Background Epilepsy is one of the commonest and most serious neurological conditions. It is frequently associated with one or more medical or psychiatric comorbidities. Depression is one of the most common comorbidities. Patients with epilepsy (PWE) are expected to suffer from a high level of depression during the COVID-19 pandemic. This cross-sectional study was applied to 290 PWE. Data was collected by personal interviews with each patient using the Patient Health Questionnaire 9 (PHQ 9) scale for the diagnosis of depression and assessing its severity. We aimed to assess the prevalence and the risk factors of depression in PWE during the COVID-19 pandemic. Results We found that 70.3% of PWE suffered from depression. Low financial status, refractory seizures, fear of infection and death by COVID-19, had close relatives died by COVID-19, had a sleep disturbance, a decreased family support, increased seizure rate during the pandemic, increased ER visits during the pandemic, lack of drug adherence, and decreased epilepsy-related follow-up visits during the pandemic were significantly associated with increased risk of depression in PWE during the pandemic. Conclusions The COVID-19 pandemic has a serious effect on the psychological and physical well-being of PWE. There was an increased rate of depression during the COVID-19 pandemic in PWE with its subsequent burden on those patients. So, these patients are in a high need of care and support during the pandemic.
Background Although Ramadan fasting has a beneficial effect on health, the role of Ramadan fasting on patients with non-alcoholic fatty liver disease (NAFLD), as quantified by the controlled attenuation parameter (CAP), is not determined yet. So, this study aimed to determine the effect of Ramadan fasting on patients with NAFLD by assessing the controlled attenuation parameter (CAP) and biochemical parameters of the fatty liver. Patients and methods A prospective observational study was conducted on 40 NAFLD patients, who were diagnosed by ultrasonography and quantified with controlled attenuation parameter (CAP) in transient elastography (FibroScan) and fasted the month of Ramadan. Transient elastography for CAP and liver stiffness measurement (LSM) were performed. Fibrosis 4 score (FIB4) and NAFLD fibrosis score (NFS) were also calculated. Results There is a statistically significant change in body mass index, fasting blood glucose, HbA1c, triglycerides, LDL cholesterol, HDL cholesterol, total cholesterol, serum albumin, total protein, AST, ALT, and alkaline phosphatase after Ramadan fasting. There were significant clinical improvements after Ramadan fasting in FIB-4 (1.31 ± 0.26 and 1.24 ± 0.25 respectively, p < 0.001), CAP (318.52 ± 34.59 and 294.0 ± 20.34, respectively, p < 0. 001), and LSM (6.95 ± 1.62 and 6.59 ± 1.49, respectively, p < 0. 001). Conclusion Our study demonstrates that Ramadan fasting could improve liver steatosis in patients with NAFLD proved with a significant reduction in the CAP and LSM.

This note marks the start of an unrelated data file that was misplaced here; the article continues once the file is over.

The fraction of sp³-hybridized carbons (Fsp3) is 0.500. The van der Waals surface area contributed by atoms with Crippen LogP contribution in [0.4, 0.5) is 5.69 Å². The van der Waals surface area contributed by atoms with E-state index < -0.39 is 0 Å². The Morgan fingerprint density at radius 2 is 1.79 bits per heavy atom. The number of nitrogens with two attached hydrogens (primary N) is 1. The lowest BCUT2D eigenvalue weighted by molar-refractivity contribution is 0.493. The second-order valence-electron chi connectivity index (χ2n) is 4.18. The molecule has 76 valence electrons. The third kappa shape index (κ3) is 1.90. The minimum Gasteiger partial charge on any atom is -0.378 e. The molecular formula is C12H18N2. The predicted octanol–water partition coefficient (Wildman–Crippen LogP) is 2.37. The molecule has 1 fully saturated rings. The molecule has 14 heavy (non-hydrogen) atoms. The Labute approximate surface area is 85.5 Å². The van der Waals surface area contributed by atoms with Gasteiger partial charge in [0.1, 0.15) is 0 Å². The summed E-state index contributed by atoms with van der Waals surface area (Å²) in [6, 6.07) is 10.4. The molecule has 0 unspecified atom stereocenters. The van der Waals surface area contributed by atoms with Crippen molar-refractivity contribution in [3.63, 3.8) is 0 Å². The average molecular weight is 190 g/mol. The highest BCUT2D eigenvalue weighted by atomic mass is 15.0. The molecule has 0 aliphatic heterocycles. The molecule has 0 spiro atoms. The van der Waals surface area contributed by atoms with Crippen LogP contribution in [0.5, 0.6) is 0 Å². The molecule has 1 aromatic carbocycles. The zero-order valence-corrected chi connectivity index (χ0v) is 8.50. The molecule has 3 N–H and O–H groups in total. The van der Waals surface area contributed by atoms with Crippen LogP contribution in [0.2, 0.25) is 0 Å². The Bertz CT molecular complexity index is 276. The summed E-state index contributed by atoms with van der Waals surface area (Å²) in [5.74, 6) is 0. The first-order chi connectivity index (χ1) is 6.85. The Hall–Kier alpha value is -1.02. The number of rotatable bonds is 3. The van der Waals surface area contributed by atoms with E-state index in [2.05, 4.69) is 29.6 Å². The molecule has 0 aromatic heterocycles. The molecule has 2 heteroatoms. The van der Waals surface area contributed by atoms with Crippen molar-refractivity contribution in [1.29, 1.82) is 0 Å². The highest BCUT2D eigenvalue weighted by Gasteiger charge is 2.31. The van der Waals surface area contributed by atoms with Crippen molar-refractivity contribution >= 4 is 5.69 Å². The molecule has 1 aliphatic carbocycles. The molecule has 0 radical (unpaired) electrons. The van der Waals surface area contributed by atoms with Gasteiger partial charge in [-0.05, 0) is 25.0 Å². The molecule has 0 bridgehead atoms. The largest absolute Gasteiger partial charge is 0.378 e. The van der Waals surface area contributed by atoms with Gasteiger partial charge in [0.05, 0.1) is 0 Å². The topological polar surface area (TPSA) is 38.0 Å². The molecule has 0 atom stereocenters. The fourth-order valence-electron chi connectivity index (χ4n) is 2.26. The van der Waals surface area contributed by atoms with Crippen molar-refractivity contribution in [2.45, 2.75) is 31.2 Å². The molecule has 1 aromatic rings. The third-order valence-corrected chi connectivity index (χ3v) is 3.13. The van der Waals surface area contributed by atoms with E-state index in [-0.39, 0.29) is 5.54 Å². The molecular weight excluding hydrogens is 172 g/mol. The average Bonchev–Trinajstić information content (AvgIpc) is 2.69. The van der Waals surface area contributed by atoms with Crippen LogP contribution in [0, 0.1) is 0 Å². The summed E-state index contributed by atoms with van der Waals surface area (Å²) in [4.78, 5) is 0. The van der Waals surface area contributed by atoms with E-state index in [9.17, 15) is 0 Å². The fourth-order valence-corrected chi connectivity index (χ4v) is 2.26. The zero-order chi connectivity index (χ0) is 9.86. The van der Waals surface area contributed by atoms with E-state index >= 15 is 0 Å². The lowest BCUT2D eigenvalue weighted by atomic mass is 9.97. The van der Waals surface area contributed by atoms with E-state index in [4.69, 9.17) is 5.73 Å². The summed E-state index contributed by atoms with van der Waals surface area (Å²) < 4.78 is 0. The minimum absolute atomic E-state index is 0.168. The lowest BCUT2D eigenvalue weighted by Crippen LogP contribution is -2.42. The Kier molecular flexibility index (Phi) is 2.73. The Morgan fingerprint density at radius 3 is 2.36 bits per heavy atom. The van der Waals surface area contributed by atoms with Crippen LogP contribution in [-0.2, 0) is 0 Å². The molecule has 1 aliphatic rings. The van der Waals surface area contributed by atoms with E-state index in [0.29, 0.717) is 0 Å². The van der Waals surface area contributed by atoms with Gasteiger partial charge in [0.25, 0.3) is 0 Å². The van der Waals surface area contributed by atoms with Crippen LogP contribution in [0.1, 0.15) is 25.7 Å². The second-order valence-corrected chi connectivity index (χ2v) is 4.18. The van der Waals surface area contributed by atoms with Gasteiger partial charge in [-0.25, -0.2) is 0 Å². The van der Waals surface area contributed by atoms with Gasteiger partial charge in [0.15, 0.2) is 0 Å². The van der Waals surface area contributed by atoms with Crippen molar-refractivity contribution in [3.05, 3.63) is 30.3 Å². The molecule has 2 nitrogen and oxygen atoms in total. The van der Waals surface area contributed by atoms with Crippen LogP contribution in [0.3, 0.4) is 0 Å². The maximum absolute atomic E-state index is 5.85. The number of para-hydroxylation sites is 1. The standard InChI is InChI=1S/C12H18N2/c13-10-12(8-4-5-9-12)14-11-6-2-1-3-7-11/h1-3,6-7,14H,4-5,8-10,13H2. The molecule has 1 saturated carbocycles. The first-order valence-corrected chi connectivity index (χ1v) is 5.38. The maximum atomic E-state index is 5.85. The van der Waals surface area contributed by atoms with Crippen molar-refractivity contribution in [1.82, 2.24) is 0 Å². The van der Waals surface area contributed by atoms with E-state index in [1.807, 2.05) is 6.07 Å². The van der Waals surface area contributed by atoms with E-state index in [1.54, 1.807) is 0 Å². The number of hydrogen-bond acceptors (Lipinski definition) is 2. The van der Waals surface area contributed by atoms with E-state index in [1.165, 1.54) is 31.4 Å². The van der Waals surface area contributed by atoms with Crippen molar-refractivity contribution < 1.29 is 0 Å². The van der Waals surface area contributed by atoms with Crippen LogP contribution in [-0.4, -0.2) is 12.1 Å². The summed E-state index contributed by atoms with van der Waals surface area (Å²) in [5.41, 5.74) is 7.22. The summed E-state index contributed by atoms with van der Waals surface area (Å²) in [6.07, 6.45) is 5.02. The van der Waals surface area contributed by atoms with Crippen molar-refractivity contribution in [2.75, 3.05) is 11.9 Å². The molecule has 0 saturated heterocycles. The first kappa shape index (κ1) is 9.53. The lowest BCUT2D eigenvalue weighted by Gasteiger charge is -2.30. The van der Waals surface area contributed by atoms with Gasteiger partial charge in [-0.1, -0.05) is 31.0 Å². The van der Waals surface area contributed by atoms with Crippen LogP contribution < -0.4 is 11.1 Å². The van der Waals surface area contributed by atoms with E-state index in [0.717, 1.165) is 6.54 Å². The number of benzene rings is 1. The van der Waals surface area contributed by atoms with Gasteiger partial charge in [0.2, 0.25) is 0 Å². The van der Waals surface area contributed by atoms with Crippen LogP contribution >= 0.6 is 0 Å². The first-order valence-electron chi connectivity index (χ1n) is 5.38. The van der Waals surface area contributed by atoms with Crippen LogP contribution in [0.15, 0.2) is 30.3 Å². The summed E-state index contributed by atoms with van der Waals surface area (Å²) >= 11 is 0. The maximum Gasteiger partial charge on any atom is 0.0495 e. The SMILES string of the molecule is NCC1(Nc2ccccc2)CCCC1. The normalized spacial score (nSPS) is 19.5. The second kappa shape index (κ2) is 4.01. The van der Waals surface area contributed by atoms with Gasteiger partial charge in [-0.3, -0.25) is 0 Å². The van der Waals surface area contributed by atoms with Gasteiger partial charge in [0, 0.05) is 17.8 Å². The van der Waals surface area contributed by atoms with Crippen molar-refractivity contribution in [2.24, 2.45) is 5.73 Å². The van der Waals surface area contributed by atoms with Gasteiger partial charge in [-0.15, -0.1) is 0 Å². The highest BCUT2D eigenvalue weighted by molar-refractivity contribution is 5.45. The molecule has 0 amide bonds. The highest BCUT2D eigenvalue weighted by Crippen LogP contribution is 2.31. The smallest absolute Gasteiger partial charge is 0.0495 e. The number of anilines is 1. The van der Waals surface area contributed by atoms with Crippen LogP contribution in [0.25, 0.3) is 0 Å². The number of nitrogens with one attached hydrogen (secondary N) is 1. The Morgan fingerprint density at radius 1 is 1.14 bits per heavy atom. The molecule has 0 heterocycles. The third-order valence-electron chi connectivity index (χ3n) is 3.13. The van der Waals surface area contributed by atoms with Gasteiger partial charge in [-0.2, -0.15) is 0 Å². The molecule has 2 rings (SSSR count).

Background COVID-19 pneumonia is responsible for the latest pandemics. Chest computed tomography (CT) scan is known to be an essential tool for diagnosis of COVID-19. In this research, the relationship between on-admission chest CT severity score, capillary blood oxygen saturation level, and laboratory inflammatory markers results in patients with SARS-COV-2 pneumonia was investigated. Methods This prospective analytical study was conducted in COVID-19 isolation unit, Zagazig University Hospitals, from 1st to end of April 2021. Adult patients with COVID-19 infection were included. Chest CT scan was performed for all patients, and CT severity score was computed. The initial capillary oxygen saturation was also assessed at the time of admission. The information was gathered and analyzed. Results A total number of 305 COVID-19 patients were involved in the study with the following data: age, gender, presence of co morbidities, capillary blood oxygen saturation, laboratory tests including absolute lymphocytic count, CRP, D-dimer and ferritin levels, as well as chest CT severity score. Based on chest CT severity score, we found that 110 cases (36.1%) were mild, 163 cases (53.4%) were moderate, and 32 cases (10.5%) were severe, with significant male predominance among moderate and severe cases. The initial measurements of blood oxygen saturation values revealed that mean blood oxygen saturation was 95.6% among mild to moderate cases and 85.4% among severe cases. Furthermore, there was a high statistically significant negative correlation between chest CT severity score and absolute lymphocytic count of studied cases, while there was a statistically significant positive correlation with D-dimer, CRP and ferritin levels. Conclusions CT scans can help clinicians in developing a management strategy and serve as a predictor of illness severity and possible outcomes. In individuals with COVID-19 infection, the severity of a chest CT scan is positively correlated to inflammatory markers and oxygen demand.
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Amr Selim Abu Lila
  • Department of Pharmaceutics and Industrial Pharmacy
Tamer Hassn Hassan
  • Faculty of Medicine
Mohamed Atia Mortada
  • Department of Rheumatology
Ahmed El-Sayed
  • Department of Mechanical Power Engineering
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Zagazig, Egypt